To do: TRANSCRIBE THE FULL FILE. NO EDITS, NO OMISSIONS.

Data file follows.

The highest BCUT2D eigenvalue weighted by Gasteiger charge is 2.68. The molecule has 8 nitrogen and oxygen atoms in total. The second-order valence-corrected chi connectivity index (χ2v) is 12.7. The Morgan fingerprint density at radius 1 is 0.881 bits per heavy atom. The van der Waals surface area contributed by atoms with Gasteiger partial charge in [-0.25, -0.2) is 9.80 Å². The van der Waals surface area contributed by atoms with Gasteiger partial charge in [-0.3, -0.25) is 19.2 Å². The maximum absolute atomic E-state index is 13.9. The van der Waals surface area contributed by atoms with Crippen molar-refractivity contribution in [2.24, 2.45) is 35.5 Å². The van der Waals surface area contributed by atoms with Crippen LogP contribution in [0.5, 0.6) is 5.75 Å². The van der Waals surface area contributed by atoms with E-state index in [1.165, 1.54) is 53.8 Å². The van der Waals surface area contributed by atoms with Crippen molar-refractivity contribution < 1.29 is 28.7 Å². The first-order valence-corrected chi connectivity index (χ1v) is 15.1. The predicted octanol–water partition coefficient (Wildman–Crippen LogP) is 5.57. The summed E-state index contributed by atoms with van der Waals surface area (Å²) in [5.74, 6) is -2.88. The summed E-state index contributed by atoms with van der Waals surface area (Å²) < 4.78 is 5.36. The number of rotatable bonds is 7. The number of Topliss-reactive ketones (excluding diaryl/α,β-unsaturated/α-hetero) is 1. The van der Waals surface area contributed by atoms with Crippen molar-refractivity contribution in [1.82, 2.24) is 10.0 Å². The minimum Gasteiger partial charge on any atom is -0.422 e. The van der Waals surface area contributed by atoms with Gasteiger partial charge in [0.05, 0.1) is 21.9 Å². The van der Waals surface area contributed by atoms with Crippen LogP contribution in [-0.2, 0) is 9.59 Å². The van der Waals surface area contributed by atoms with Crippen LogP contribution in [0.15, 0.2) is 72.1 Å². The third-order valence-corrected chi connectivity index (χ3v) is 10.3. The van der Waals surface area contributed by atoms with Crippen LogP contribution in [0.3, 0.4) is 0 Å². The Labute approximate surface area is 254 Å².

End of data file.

The highest BCUT2D eigenvalue weighted by Gasteiger charge is 2.68. The molecule has 8 nitrogen and oxygen atoms in total. The second-order valence-corrected chi connectivity index (χ2v) is 12.7. The Morgan fingerprint density at radius 1 is 0.881 bits per heavy atom. The van der Waals surface area contributed by atoms with Gasteiger partial charge in [-0.25, -0.2) is 9.80 Å². The van der Waals surface area contributed by atoms with Gasteiger partial charge in [-0.3, -0.25) is 19.2 Å². The maximum absolute atomic E-state index is 13.9. The van der Waals surface area contributed by atoms with Crippen molar-refractivity contribution in [2.24, 2.45) is 35.5 Å². The van der Waals surface area contributed by atoms with Crippen LogP contribution in [0.5, 0.6) is 5.75 Å². The van der Waals surface area contributed by atoms with E-state index in [1.165, 1.54) is 53.8 Å². The van der Waals surface area contributed by atoms with Crippen molar-refractivity contribution < 1.29 is 28.7 Å². The first-order valence-corrected chi connectivity index (χ1v) is 15.1. The predicted octanol–water partition coefficient (Wildman–Crippen LogP) is 5.57. The summed E-state index contributed by atoms with van der Waals surface area (Å²) in [5.74, 6) is -2.88. The summed E-state index contributed by atoms with van der Waals surface area (Å²) < 4.78 is 5.36. The number of rotatable bonds is 7. The number of Topliss-reactive ketones (excluding diaryl/α,β-unsaturated/α-hetero) is 1. The van der Waals surface area contributed by atoms with Crippen molar-refractivity contribution in [1.82, 2.24) is 10.0 Å². The minimum Gasteiger partial charge on any atom is -0.422 e. The van der Waals surface area contributed by atoms with Gasteiger partial charge in [0.05, 0.1) is 21.9 Å². The van der Waals surface area contributed by atoms with Crippen LogP contribution in [-0.2, 0) is 9.59 Å². The van der Waals surface area contributed by atoms with Crippen LogP contribution in [0.15, 0.2) is 72.1 Å². The third-order valence-corrected chi connectivity index (χ3v) is 10.3. The van der Waals surface area contributed by atoms with Crippen LogP contribution in [0.3, 0.4) is 0 Å². The Labute approximate surface area is 254 Å².